One step beyond this sort of work-in-progress lies current active research activity into the mix of social organisation, data and cooperative platforms. The key words here, in current research and in the coming work programmes of Horizon 2020, should be collective awareness platforms (society assessing issues and fixing them for itself) and social innovation as the new emerging models for success.
The spread and very survival of this emerging new approach depends in large part on the human factor. But changing human organisations will depend on effective infrastructure, starting with high-speed broadband everywhere. We will need then interoperability between services: between wards and specialist clinics in a single hospital, as well as across hospital regions and across Europe. Interoperability requires technical and semantic as well as legal alignment, but need not require harmonisation of local methods, nor of policies. There is however scope (funded under the coming financial framework) to deliver dedicated digital service infrastructure for digital public goods of prime concern at EU level: for example, eProcurement, on-line dispute resolution, company data, patient records. The list is endless but the core needs are clear, and the building blocks will be in place in the coming years, thanks to the Connecting Europe initiative in the new EU budget framework 2014-2020.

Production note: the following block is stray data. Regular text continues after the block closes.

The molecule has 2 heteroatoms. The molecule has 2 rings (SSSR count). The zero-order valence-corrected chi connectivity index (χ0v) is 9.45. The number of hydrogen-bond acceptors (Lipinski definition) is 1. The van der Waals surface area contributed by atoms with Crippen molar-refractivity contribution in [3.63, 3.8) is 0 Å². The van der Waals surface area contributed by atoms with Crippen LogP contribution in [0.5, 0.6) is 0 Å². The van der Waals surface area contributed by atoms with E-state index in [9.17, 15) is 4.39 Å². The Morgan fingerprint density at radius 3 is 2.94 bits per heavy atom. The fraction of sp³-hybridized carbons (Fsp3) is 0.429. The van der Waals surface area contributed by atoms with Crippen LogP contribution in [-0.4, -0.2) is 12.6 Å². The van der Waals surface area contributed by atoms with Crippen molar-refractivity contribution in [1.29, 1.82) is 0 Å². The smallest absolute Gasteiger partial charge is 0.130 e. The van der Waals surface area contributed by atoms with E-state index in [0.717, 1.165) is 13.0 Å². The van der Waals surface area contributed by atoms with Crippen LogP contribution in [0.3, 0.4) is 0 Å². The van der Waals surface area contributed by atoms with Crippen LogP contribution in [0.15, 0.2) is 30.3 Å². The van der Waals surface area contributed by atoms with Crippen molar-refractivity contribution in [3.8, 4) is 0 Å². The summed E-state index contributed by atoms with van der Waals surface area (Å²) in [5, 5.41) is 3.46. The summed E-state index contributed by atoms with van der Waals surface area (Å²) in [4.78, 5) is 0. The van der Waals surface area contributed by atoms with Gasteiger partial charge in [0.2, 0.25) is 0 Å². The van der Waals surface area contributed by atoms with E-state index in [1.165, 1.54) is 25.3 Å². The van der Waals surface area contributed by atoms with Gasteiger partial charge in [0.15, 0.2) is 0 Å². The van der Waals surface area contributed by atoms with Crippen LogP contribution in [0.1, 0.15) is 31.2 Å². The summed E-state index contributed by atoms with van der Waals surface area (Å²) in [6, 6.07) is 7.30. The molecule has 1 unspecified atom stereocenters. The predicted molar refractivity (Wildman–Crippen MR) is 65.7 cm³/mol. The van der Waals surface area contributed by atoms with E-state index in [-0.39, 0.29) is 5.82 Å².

This is a ghostly outline of Public Service yet to come: what may be. But we shall not enjoy this future together without immediate changes of heart and mind. Public service modernisation in Europe today lacks intentionality. Pockets of creativity and goodwill abound. We lack as yet an overarching commitment to build Europe as a learning machine for the delivery of digital public goods. We lack collective confidence in public sector modernisation. But with such confidence, with a big bet, we can commit to offer government (at all levels) as the architect and manager of the platforms over which all actors can generate ideas as to values and solutions to problems; can generate evidence as to what works as well as build networks for cooperative initiatives. Europe is special. Its public service values are a part of the secret sauce. We need to modernise the recipe in order to keep the lead.